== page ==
Ghana's prisons "inhuman, cruel"

2013-11-15 07:52


Multimedia   ·   User Galleries   ·   News in Pictures Send us your pictures  ·  Send us your stories

Accra - Squalid conditions, poor food and overcrowding in Ghana's prisons amount to "cruel, inhuman and degrading treatment", a UN special representative said on Thursday.

The comments by Juan Mendez, the United Nations Special Rapporteur on torture, came in the wake of a Human Rights Watch report released last year that criticised mental health care in Ghana for its reliance on forced confinement in harsh conditions.

During his six-day trip, Mendez visited prisons, mental hospitals and "prayer camps" around the country of 25 million.

"The overcrowding in some of the places that we visited is particularly severe," said Mendez, an Argentinian human rights lawyer who himself was subjected to torture in his own country during the 1970s.

"If there is inadequate food, if there is inadequate medical treatment, if there are unsanitary conditions, those are by definition cruel, inhuman and degrading treatment" and in violation of the UN Convention Against Torture, which Ghana has ratified, he added.

According to government figures, Ghana's prisons were hugely overcrowded, but Mendez believes the number may be higher.

Mendez, known for his work on behalf of political prisoners, said he noticed a reliance by prison authorities on a system where inmates known as "black coats" were singled out to whip other alleged stubborn colleagues with canes.

"We were dismayed to see that they have canes...we didn't actually see any discipline, but we did see them brandishing their canes and threatening any inmates."

Ghana’s international reputation

Mendez also criticised the quality of mental health care in Ghana, both at hospitals and in spiritual healing centres known as "prayer camps".

He said a psychiatric hospital in capital Accra did not have enough drugs to treat patients and was improperly using controversial electroconvulsive therapy.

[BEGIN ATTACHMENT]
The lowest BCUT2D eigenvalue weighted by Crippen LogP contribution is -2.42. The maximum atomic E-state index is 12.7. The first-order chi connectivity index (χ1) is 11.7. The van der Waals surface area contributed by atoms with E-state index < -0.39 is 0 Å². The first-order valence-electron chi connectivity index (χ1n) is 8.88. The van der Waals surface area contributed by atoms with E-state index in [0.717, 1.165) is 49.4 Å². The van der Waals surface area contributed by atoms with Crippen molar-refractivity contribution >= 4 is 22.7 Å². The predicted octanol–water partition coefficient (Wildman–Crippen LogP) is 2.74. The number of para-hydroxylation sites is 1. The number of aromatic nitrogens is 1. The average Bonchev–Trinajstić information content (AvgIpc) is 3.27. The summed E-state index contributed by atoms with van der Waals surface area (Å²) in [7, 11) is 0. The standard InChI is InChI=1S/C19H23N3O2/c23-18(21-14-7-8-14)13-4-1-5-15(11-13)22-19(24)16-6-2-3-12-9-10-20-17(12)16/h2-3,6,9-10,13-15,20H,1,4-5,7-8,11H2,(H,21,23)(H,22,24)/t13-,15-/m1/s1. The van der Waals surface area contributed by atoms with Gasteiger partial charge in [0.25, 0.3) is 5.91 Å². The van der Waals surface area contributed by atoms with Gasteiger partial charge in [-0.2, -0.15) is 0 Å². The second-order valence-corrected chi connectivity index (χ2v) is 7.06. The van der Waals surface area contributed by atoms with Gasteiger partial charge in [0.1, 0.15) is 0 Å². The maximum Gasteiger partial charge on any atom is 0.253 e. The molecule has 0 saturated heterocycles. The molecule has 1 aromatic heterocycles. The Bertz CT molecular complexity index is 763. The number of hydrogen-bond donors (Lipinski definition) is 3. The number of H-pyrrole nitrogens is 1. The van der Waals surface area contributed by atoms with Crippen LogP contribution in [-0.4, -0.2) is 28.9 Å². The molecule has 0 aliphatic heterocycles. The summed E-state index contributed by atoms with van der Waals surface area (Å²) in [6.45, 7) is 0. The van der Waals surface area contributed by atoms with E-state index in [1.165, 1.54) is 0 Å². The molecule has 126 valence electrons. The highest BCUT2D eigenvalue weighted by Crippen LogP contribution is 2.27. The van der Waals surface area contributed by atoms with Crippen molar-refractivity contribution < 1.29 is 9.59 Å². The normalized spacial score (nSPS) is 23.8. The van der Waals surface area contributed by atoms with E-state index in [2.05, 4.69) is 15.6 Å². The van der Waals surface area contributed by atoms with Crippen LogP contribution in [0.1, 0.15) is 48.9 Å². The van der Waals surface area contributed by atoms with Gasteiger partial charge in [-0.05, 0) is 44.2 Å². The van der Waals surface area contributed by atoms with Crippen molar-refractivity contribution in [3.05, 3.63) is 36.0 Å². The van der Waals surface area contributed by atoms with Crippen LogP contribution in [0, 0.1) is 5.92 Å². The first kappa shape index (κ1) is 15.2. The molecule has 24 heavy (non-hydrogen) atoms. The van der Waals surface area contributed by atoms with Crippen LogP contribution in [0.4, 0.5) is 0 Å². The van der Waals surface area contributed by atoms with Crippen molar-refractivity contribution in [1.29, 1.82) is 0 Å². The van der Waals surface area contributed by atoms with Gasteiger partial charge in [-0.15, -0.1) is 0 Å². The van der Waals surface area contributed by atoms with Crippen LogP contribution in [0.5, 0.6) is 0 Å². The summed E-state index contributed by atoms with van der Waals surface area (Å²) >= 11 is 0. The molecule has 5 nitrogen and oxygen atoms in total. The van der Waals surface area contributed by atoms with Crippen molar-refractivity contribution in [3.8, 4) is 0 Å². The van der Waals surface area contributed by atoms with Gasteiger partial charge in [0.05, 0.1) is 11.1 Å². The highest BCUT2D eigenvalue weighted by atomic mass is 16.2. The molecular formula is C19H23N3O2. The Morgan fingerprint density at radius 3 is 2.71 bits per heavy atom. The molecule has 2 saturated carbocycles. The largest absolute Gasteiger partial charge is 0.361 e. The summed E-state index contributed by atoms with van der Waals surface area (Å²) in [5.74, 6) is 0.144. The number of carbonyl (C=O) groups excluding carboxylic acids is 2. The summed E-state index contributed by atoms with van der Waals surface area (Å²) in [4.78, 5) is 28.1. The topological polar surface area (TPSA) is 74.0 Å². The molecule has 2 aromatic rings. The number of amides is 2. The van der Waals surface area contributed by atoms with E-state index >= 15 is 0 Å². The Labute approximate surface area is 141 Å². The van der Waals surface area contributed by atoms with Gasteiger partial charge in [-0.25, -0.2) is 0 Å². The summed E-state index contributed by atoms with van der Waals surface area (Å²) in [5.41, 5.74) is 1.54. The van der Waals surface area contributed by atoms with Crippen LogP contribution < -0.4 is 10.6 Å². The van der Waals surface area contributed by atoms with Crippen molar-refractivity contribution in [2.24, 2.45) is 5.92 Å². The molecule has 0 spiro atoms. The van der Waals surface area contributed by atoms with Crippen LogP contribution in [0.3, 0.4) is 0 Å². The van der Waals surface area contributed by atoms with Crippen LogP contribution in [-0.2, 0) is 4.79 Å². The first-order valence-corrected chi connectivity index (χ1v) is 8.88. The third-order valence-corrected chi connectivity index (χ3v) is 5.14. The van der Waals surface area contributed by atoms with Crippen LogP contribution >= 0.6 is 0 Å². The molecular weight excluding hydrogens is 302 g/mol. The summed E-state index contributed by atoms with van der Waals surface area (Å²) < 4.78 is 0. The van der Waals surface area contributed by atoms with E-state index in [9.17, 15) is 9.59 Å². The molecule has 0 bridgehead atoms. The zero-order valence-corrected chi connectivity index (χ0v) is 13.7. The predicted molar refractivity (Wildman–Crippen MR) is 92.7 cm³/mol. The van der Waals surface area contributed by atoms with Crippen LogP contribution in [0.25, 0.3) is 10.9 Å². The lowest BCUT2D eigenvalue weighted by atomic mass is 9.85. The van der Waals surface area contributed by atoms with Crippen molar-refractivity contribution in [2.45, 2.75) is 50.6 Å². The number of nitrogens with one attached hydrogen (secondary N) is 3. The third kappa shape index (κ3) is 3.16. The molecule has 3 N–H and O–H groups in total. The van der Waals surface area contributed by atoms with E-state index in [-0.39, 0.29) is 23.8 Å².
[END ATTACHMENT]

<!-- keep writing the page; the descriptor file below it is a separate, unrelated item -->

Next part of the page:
"It is not used as a last resort, it is not clear that it is used with clear and informed consent of the patient, and it is used with insufficient anaesthetic," Mendez said.

At "prayer camps" located in rural areas of Ghana, he said people were shackled to trees or inside rooms, findings that aligned with last year's HRW report. 

He plans to release a report in February outlining his findings in the west African nation.

Although his report which will make recommendations that are non-binding, it could harm Ghana's international reputation.

Ghana is the world's second-largest producer of cocoa and Africa's second-largest producer of gold.

Read more on:    un  |  human rights watch  |  ghana  |  west africa

Join the conversation! encourages commentary submitted via MyNews24. Contributions of 200 words or more will be considered for publication.

We reserve editorial discretion to decide what will be published.
Read our comments policy for guidelines on contributions. publishes all comments posted on articles provided that they adhere to our Comments Policy. Should you wish to report a comment for editorial review, please do so by clicking the 'Report Comment' button to the right of each comment.

Comment on this story
Comments have been closed for this article.

Inside News24


Book flights

Compare, Book, Fly

Traffic Alerts
There are new stories on the homepage. Click here to see them.


Create Profile

Creating your profile will enable you to submit photos and stories to get published on News24.

Please provide a username for your profile page:

This username must be unique, cannot be edited and will be used in the URL to your profile page across the entire network.


Location Settings

News24 allows you to edit the display of certain components based on a location. If you wish to personalise the page based on your preferences, please select a location for each component and click "Submit" in order for the changes to take affect.

Facebook Sign-In

Hi News addict,

Join the News24 Community to be involved in breaking the news.

Log in with Facebook to comment and personalise news, weather and listings.